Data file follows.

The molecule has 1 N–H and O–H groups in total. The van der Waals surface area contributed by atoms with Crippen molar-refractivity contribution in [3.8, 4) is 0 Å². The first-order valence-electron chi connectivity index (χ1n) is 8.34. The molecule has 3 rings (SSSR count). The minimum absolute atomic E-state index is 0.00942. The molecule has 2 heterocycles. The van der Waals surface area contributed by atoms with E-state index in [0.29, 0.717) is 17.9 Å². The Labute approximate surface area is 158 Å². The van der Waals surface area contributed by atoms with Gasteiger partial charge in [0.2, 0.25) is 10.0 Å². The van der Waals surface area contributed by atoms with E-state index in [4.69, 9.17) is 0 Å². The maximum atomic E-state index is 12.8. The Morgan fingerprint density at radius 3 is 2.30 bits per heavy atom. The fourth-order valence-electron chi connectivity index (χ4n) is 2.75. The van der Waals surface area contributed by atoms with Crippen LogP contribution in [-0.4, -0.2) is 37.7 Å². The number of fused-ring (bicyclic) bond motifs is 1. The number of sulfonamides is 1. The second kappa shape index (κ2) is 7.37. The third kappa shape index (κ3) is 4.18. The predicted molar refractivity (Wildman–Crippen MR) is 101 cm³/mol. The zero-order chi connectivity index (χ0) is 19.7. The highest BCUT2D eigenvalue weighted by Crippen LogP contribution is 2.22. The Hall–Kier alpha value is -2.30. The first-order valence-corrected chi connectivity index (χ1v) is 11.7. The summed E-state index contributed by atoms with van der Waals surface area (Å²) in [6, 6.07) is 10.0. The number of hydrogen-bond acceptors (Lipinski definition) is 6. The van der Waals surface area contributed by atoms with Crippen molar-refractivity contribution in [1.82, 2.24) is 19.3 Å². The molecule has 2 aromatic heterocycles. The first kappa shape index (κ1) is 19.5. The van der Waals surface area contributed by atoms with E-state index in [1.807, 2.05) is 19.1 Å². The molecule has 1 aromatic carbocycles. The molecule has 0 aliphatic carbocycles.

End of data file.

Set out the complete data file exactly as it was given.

The molecule has 1 N–H and O–H groups in total. The van der Waals surface area contributed by atoms with Crippen molar-refractivity contribution in [3.8, 4) is 0 Å². The first-order valence-electron chi connectivity index (χ1n) is 8.34. The molecule has 3 rings (SSSR count). The minimum absolute atomic E-state index is 0.00942. The molecule has 2 heterocycles. The van der Waals surface area contributed by atoms with E-state index in [0.29, 0.717) is 17.9 Å². The Labute approximate surface area is 158 Å². The van der Waals surface area contributed by atoms with Gasteiger partial charge in [0.2, 0.25) is 10.0 Å². The van der Waals surface area contributed by atoms with E-state index in [4.69, 9.17) is 0 Å². The maximum atomic E-state index is 12.8. The Morgan fingerprint density at radius 3 is 2.30 bits per heavy atom. The fourth-order valence-electron chi connectivity index (χ4n) is 2.75. The van der Waals surface area contributed by atoms with Crippen LogP contribution in [-0.4, -0.2) is 37.7 Å². The number of fused-ring (bicyclic) bond motifs is 1. The number of sulfonamides is 1. The second kappa shape index (κ2) is 7.37. The third kappa shape index (κ3) is 4.18. The predicted molar refractivity (Wildman–Crippen MR) is 101 cm³/mol. The zero-order chi connectivity index (χ0) is 19.7. The highest BCUT2D eigenvalue weighted by Crippen LogP contribution is 2.22. The Hall–Kier alpha value is -2.30. The first-order valence-corrected chi connectivity index (χ1v) is 11.7. The summed E-state index contributed by atoms with van der Waals surface area (Å²) in [6, 6.07) is 10.0. The number of hydrogen-bond acceptors (Lipinski definition) is 6. The van der Waals surface area contributed by atoms with Crippen molar-refractivity contribution in [1.82, 2.24) is 19.3 Å². The molecule has 2 aromatic heterocycles. The first kappa shape index (κ1) is 19.5. The van der Waals surface area contributed by atoms with E-state index in [1.807, 2.05) is 19.1 Å². The molecule has 1 aromatic carbocycles. The molecule has 0 aliphatic carbocycles.